Cultural Fatigue Insights
“Cultural Fatigue is the physical and emotional exhaustion that
almost invariably results from the infinite series of minute adjustments
required for long-term survival in an alien culture. Living and working
overseas generally requires that one must suspend his automatic
evaluations and judgments, that he must supply new interpretations to
seemingly familiar behavior and that he must demand of himself constant
alterations in the style and content of his activity. Whether this
process is conscious or unconscious, successful, or unsuccessful, it
consumes and enormous amount of energy leaving the individual decidedly
- Cultural Confrontation in the Philippines
From a Chapter in
the Book Cultural Frontiers of the Peace Corps.
Maybe this a helpful reference:
“Cultural Confrontation in the Philippines. In Textor ed,
Cultural Frontiers of the Peace Corps. MIT Press, 1965.“
1. Cultural Fatigue "It ain't right."
Living in a room, the faucets are not marked, there is cultural
fatigue created when a person has to learn the new systems or lack
2. Cultural Fatigue Cognitive Dissonance
Cultural Fatigue is created by asking oneself why? A foreigner in
a culture can ask simple questions, for example directions. The
person give direction however they are not correct, the search for
understanding of why this occurs causes cultural fatigue.
3. Cultural Fatigue "TMI - Too much information."
Here are some proposed ideas, please do not become rigid or
frozen in your views, there is no one answer to cultural fatigue.
Cause of Cultural Fatigue
When you leave one specific area of a planet and move to another,
there is a time period in which the person must adjust, adapt and
learn to manage this real problem.
Type of Travelers or Tourist
1. Travel alone in areas with other foreigners
2. Travel alone in areas with no other foreigners
3. Travel as couple in areas with no other foreigners
4. Travel as couples in areas with no other foreigners
5. Travel alone and have a based social groups such as job,
organization or groups.
- i.e. Peace Corps having central office.
6. Travel as couple and have a based social groups such as job,
organization or groups.
- i.e. Missionaries who have a church that is affiliated
Action-based coping involves actually dealing with a problem
that is causing stress. Examples can include getting a second job in
the face of financial difficulties, or studying to prepare for
exams. Examples of action-based coping include planning, suppression
of competing activities, confrontation, self-control, and restraint.
- Going Home
- Retreat into social groups
- Travelers Nest
- Searching for social groups that emulate your own culture.
- Visiting same restaurant, club, etc daily or regularly.
Emotion-based coping skills reduce the symptoms of stress
without addressing the source of the stress. sleeping or discussing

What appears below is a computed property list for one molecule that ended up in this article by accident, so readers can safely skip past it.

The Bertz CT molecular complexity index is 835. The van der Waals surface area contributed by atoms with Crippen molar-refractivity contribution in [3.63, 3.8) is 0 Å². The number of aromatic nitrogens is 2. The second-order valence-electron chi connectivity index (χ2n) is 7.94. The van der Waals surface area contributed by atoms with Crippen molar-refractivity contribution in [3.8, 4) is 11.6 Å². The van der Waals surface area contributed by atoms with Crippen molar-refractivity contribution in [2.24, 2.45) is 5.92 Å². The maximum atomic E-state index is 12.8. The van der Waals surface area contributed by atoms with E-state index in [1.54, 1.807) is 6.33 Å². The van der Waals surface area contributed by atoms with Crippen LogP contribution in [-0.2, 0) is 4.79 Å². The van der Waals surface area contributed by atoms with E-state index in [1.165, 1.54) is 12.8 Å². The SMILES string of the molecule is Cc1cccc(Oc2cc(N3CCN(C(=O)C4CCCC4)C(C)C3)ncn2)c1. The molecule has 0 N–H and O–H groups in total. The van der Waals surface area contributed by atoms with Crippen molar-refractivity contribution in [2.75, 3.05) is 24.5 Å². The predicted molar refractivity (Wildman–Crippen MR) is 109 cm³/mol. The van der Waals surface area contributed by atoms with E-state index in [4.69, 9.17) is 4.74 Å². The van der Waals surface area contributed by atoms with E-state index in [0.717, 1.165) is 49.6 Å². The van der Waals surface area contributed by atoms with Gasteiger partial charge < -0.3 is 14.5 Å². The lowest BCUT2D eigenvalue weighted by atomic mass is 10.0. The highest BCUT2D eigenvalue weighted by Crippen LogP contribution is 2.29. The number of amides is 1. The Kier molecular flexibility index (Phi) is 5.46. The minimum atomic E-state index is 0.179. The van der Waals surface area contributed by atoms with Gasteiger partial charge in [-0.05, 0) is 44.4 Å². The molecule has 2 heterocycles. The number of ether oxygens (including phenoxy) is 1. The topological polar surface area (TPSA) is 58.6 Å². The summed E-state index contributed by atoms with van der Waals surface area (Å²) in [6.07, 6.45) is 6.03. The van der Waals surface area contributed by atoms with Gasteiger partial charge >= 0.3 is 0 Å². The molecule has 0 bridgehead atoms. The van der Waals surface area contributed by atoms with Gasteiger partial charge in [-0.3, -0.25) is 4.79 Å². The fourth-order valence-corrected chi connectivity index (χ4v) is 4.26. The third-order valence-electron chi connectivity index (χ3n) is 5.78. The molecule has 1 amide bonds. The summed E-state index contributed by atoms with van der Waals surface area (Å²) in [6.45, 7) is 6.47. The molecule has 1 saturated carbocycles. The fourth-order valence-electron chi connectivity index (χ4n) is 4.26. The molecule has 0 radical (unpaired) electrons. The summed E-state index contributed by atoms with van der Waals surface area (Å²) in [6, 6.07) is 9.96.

the stress with a friend are all emotion-based coping strategies.
Other examples include denial, repression, wishful thinking,
distraction, relaxation, reappraisal, and humor. There are both
positive and negative coping strategies that can be defined as
emotion-based. Emotion-based coping can be useful to reduce stress
to a manageable level, enabling action-based coping, or when the
source of stress can not be addressed directly.
- Keeping busy
- Mating or finding a person of opposite sex to share intimate
- Go Native
Harmful coping methods
Some coping methods are more like habits than skills, and can be
harmful. Overused, they may actually worsen one's condition.
Alcohol, cocaine and other drugs may provide temporary escape from
one's problems, but, with excess use, ultimately result in greater
- Alcohol or drugs
Conflict Resolution in Animals
- Note, I am including this because when communication breaks
down, we regress
Conflict resolution has also been studied in
non-humans, like dogs, cats, monkeys, elephants, and
primates (see Frans de Waal, 2000). Aggression is
more common among relatives and within a group, than
between groups. Instead of creating a distance
between the individuals, however, the primates were
more intimate in the period after the aggressive
incident. These intimacies consisted of grooming and
various forms of body contact. Stress responses,
like an increased heart rate, usually decrease after
these reconciliatory signals. Different types of
primates, as well as many other species who are
living in groups, show different types of
conciliatory behaviour. Resolving conflicts that
threaten the interaction between individuals in a
group is necessary for survival, hence has a strong
evolutionary value. These findings contradicted
previous existing theories about the general
function of aggression, i.e. creating space between
individuals (first proposed by Konrad Lorenz), which
seems to be more the case in conflicts between
groups than it is within groups.
In addition to research in primates, biologists are
beginning to explore reconciliation in other
animals. Up until recently, the literature dealing
with reconciliation in non-primates have consisted
of anecdotal observations and very little
quantitative data. Although peaceful post-conflict
behavior had been documented going back to the
1960s, it wasn’t until 1993 that Rowell made the
first explicit mention of reconciliation in feral
sheep. Reconciliation has since been documented in
spotted hyenas, lions, dolphins, dwarf
mongooses, domestic goats, and domestic dogs.
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